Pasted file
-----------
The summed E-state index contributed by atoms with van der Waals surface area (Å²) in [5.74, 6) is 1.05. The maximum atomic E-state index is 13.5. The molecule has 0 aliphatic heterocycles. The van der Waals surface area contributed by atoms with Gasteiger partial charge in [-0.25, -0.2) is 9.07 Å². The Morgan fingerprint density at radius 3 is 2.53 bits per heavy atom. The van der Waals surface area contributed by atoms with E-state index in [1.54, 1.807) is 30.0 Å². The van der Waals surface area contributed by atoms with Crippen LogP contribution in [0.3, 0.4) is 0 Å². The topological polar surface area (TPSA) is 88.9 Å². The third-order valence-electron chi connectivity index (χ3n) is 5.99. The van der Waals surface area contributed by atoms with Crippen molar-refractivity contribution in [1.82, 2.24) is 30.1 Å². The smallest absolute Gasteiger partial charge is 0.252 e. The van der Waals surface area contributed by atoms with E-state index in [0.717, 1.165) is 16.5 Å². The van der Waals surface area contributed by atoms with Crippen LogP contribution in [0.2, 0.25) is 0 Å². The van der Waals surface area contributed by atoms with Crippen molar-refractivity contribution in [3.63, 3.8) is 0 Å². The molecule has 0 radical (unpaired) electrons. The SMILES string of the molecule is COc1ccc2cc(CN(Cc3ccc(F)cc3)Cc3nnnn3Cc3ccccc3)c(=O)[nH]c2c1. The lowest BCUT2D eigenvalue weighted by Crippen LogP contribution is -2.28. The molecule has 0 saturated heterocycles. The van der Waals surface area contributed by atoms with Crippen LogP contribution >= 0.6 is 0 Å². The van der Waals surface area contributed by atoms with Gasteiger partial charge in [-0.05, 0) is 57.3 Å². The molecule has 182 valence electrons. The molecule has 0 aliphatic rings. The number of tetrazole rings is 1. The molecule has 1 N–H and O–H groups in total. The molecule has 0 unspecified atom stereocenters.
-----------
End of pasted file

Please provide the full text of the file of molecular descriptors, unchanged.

The summed E-state index contributed by atoms with van der Waals surface area (Å²) in [5.74, 6) is 1.05. The maximum atomic E-state index is 13.5. The molecule has 0 aliphatic heterocycles. The van der Waals surface area contributed by atoms with Gasteiger partial charge in [-0.25, -0.2) is 9.07 Å². The Morgan fingerprint density at radius 3 is 2.53 bits per heavy atom. The van der Waals surface area contributed by atoms with E-state index in [1.54, 1.807) is 30.0 Å². The van der Waals surface area contributed by atoms with Crippen LogP contribution in [0.3, 0.4) is 0 Å². The topological polar surface area (TPSA) is 88.9 Å². The third-order valence-electron chi connectivity index (χ3n) is 5.99. The van der Waals surface area contributed by atoms with Crippen molar-refractivity contribution in [1.82, 2.24) is 30.1 Å². The smallest absolute Gasteiger partial charge is 0.252 e. The van der Waals surface area contributed by atoms with E-state index in [0.717, 1.165) is 16.5 Å². The van der Waals surface area contributed by atoms with Crippen LogP contribution in [0.2, 0.25) is 0 Å². The van der Waals surface area contributed by atoms with Crippen molar-refractivity contribution in [3.63, 3.8) is 0 Å². The molecule has 0 radical (unpaired) electrons. The SMILES string of the molecule is COc1ccc2cc(CN(Cc3ccc(F)cc3)Cc3nnnn3Cc3ccccc3)c(=O)[nH]c2c1. The lowest BCUT2D eigenvalue weighted by Crippen LogP contribution is -2.28. The molecule has 0 saturated heterocycles. The van der Waals surface area contributed by atoms with Crippen LogP contribution >= 0.6 is 0 Å². The van der Waals surface area contributed by atoms with Gasteiger partial charge in [-0.05, 0) is 57.3 Å². The molecule has 182 valence electrons. The molecule has 0 aliphatic rings. The number of tetrazole rings is 1. The molecule has 1 N–H and O–H groups in total. The molecule has 0 unspecified atom stereocenters.